Not long ago, I added a tag to LessWrong for the problem of the criterion. Shortly after that its text received an edit claiming it is an open problem. However, I think the problem of the criterion is not really an open problem. Here's why.

Here on LessWrong we say open problems are "the things in a field that haven't yet been figured out". On Wikipedia, an open problem is described as "a known problem which can be accurately stated, and which is assumed to have an objective and verifiable solution, but which has not yet been solved (i.e., no solution for it is known)." By either of these standards, does the problem of the criterion qualify as an open problem?

If our standard is "has it been figured out?", I'd say yes. I think not everyone likes what was figured out, which is a reason to make a bid to claim the problem is open, but not liking the answer should be insufficient reason to make such a claim. After all, I don't exactly like that the solution to the halting problem is that we can't create a general program that can determine if an arbitrary program halts, but so be it, that's the universe we find ourselves in, let's move on. So I think it is with the problem of the criterion: yeah, kinda sucks the kind of truth we can achieve when we restrict ourselves to mathematical thinking can't be achieved everywhere, but that's how the world is, so I guess we'll figure out how to live with it because we already are.

What about if we use Wikipedia's definition of an open problem? The problem of the criterion is certainly "a known problem which can be accurately stated". Is it "assumed to have an objective and verifiable solution"? The whole point of my and other's analysis of the problem is to show that this assumption is unfounded in some way and that no objective and verifiable solution can be found because the question is fundamentally flawed by asking for something impossible. In this way it seems similar to the "complete and consistent problem" or the "momentum and position problem": Gödel's incompleteness theorems and Heisenberg's uncertainty principle respectively show these are problems that don't have "objective and verifiable solutions". In this same way, I and others claim the problem of the criterion is "solved" because we've shown that solving it is impossible.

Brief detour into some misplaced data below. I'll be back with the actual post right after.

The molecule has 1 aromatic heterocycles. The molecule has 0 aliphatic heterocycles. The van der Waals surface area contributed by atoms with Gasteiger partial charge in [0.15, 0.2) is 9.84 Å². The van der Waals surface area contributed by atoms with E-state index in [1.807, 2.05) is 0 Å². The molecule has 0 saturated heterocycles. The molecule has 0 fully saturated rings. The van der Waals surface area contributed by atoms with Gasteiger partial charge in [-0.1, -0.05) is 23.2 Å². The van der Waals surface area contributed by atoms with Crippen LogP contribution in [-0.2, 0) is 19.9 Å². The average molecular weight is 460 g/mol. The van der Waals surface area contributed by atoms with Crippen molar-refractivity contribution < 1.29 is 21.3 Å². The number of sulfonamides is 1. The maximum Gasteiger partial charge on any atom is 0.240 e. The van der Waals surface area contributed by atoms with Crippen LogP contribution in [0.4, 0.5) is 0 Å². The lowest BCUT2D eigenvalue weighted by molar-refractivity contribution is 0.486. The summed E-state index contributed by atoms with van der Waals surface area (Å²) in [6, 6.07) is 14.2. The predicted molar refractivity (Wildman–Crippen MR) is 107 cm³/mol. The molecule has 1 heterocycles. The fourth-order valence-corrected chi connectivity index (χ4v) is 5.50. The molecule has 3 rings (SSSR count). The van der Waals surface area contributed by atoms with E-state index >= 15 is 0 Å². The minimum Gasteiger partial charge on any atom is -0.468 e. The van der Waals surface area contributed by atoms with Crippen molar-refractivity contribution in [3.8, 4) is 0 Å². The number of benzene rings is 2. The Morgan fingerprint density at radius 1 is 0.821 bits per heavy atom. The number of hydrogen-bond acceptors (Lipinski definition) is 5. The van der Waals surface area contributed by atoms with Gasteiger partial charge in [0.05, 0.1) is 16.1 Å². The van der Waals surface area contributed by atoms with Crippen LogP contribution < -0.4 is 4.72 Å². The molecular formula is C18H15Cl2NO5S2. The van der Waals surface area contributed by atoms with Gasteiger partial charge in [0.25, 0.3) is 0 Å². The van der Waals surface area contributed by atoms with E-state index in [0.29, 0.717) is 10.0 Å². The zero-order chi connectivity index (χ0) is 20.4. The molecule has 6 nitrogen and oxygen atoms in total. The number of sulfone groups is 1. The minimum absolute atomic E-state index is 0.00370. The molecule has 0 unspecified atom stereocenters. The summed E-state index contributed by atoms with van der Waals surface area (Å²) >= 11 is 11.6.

This is small issue, so why have I bothered to take the time to talk about it? Because I think letting something like calling the problem of the criterion an "open problem" slip by is on par with, say, letting belief in astrology as a causal force slip by: it's bad epistemic hygiene to leave this kind of thing lying around in your mind or in a community and provides a door through which more stuff can enter. So although this may seem a minor point, it's a point worth clarifying in my ongoing project to upgrade the epistemology of the LessWrong community.

If you click through to the problem of the criterion tag page on the date of publication (2022-01-06) you'll notice it still contains the open problem claim. Rather than unilaterally making this edit, I'm publishing this post to see what the response is. Since there's some existing disagreement (I wouldn't call it an open problem and at least one fellow LessWronger would), it's reasonable that I may be mistaken and should at least check with others first. So if you disagree, make the case below and see if you can convince me! Somewhere out of any conversation I hope will fall some compelling evidence that it's worth changing or leaving as is.


5 comments, sorted by Click to highlight new comments since: Today at 1:29 PM
New Comment

I don't really disagree with the main claim here, but I'll steelman the opposite claim for a moment. Why call the problem of the criterion open?